More lazy lists

As a follow up to my previous post, I want to look a bit more on my lazy lists in R.

The implementation I showed delays evaluation of some expressions, but not as much delayed as they could be. Well, at least not for list concatenation.

I had these implementations of concatenation and reversal:

reverse <- function(lst) {
  do_reverse <- function(lst) {
    result <- nil
    while (!is_nil(lst)) {
      result <- cons(car(lst), result)
      lst <- cdr(lst)
    }
    result
  }
  force(lst)
  lazy_thunk <- function(lst) {
    function() lst()
  }
  lazy_thunk(do_reverse(lst))
}

cat <- function(l1, l2) {
  do_cat <- function(l1, l2) {
    rev_l1 <- nil
    while (!is_nil(l1)) {
      rev_l1 <- cons(car(l1), rev_l1)
      l1 <- cdr(l1)
    }
    result <- l2
    while (!is_nil(rev_l1)) {
      result <- cons(car(rev_l1), result)
      rev_l1 <- cdr(rev_l1)
    }
    result
  }
  force(l1)
  force(l2)
  lazy_thunk <- function(lst) {
    function() lst()
  }
  lazy_thunk(do_cat(l1, l2))
}

They delay evaluation but only of the first operation following them. For concatenation, we can actually delay evaluation a bit more such that all operations, concatenation and access to the concatenated list, can be done in constant time.

lazy_cat <- function(l1, l2) {
  force(l1)
  force(l2)
  first <- l1()
  if (is.null(first)) l2
  else {
    lazy_thunk <- function(lst) function() lst()
    lazy_thunk(cons(first$car, lazy_cat(first$cdr, l2)))
  }
}

microbenchmark(lst <- cat(l1, reverse(l2)), times = 1) # fast operation
microbenchmark(car(lst), times = 1) # slow operation -- needs to copy l1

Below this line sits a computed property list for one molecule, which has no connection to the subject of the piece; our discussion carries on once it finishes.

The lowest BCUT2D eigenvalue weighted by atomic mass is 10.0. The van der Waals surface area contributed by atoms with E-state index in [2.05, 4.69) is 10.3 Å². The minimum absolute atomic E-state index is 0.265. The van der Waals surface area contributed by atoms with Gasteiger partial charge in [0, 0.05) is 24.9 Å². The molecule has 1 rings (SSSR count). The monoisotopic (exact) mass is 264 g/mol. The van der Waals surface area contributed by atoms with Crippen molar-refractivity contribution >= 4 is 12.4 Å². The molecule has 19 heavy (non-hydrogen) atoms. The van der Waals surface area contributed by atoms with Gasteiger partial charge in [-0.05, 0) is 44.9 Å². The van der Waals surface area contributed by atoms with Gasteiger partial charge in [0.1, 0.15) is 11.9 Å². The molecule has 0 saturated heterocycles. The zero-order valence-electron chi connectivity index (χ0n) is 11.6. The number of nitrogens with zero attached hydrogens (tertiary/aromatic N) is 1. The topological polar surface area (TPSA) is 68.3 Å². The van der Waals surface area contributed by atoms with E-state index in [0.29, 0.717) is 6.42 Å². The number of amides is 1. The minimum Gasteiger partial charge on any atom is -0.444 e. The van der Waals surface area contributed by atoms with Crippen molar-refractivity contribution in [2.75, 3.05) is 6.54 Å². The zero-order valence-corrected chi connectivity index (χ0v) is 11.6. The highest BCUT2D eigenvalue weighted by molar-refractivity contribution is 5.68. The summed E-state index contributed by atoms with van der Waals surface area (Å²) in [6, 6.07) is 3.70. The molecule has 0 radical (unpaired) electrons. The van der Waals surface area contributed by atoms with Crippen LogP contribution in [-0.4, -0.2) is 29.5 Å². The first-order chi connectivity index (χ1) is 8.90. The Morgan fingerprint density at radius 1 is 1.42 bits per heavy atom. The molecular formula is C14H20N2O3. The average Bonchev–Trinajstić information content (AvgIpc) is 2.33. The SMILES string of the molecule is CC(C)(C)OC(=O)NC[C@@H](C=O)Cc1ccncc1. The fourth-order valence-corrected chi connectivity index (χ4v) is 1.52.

microbenchmark(lst <- lazy_cat(l1, l2), times = 1) # fast operation
microbenchmark(car(lst), times = 1) # fast

We can use a similar trick for reversal, but we don’t gain much from it. We can implement lazy reversal as this:

lazy_reverse <- function(lst) {
  rev <- function(l, t) {
    force(l)
    force(t)
    first <- l()
    if (is.null(first)) t
    else {
      lazy_thunk <- function(lst) function() lst()
      lazy_thunk(rev(first$cdr, cons(first$car, t)))
    }
  }
  rev(lst, nil)
}

But the first time we access the head of a reversed list, we will still need to go all the way down the recursion. We cannot get the first element of the reversed list without going to the end of the original list. So in this case, the imperative solution I had before is actually still better—plus, it won’t run out of stack space with too deep recursions, which could easily happen with the lazy version.

Author: Thomas Mailund

My name is Thomas Mailund and I am a research associate professor at the Bioinformatics Research Center, Uni Aarhus. Before this I did a postdoc at the Dept of Statistics, Uni Oxford, and got my PhD from the Dept of Computer Science, Uni Aarhus.

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